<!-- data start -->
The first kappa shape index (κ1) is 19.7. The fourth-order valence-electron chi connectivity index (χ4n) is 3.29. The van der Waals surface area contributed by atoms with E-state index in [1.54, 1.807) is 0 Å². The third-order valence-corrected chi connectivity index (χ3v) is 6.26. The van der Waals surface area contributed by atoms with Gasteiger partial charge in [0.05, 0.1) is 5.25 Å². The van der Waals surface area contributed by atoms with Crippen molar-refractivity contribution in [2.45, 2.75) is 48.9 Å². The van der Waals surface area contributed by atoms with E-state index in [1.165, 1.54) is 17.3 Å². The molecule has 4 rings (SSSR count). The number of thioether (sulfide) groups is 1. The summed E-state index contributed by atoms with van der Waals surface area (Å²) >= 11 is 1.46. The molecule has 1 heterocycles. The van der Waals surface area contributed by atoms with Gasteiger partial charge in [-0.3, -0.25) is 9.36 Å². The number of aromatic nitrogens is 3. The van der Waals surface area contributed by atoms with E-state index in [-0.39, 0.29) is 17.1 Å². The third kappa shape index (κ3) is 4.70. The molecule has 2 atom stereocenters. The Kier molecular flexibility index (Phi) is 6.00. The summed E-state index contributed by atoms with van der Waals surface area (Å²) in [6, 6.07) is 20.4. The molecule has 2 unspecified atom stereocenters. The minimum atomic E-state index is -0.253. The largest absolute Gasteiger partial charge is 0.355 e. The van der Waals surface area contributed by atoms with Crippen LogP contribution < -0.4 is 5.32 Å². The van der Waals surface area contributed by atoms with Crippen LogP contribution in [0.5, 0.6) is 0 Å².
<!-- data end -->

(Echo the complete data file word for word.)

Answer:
The first kappa shape index (κ1) is 19.7. The fourth-order valence-electron chi connectivity index (χ4n) is 3.29. The van der Waals surface area contributed by atoms with E-state index in [1.54, 1.807) is 0 Å². The third-order valence-corrected chi connectivity index (χ3v) is 6.26. The van der Waals surface area contributed by atoms with Gasteiger partial charge in [0.05, 0.1) is 5.25 Å². The van der Waals surface area contributed by atoms with Crippen molar-refractivity contribution in [2.45, 2.75) is 48.9 Å². The van der Waals surface area contributed by atoms with E-state index in [1.165, 1.54) is 17.3 Å². The molecule has 4 rings (SSSR count). The number of thioether (sulfide) groups is 1. The summed E-state index contributed by atoms with van der Waals surface area (Å²) >= 11 is 1.46. The molecule has 1 heterocycles. The van der Waals surface area contributed by atoms with Gasteiger partial charge in [-0.3, -0.25) is 9.36 Å². The number of aromatic nitrogens is 3. The van der Waals surface area contributed by atoms with E-state index in [-0.39, 0.29) is 17.1 Å². The third kappa shape index (κ3) is 4.70. The molecule has 2 atom stereocenters. The Kier molecular flexibility index (Phi) is 6.00. The summed E-state index contributed by atoms with van der Waals surface area (Å²) in [6, 6.07) is 20.4. The molecule has 2 unspecified atom stereocenters. The minimum atomic E-state index is -0.253. The largest absolute Gasteiger partial charge is 0.355 e. The van der Waals surface area contributed by atoms with Crippen LogP contribution < -0.4 is 5.32 Å². The van der Waals surface area contributed by atoms with Crippen LogP contribution in [0.5, 0.6) is 0 Å².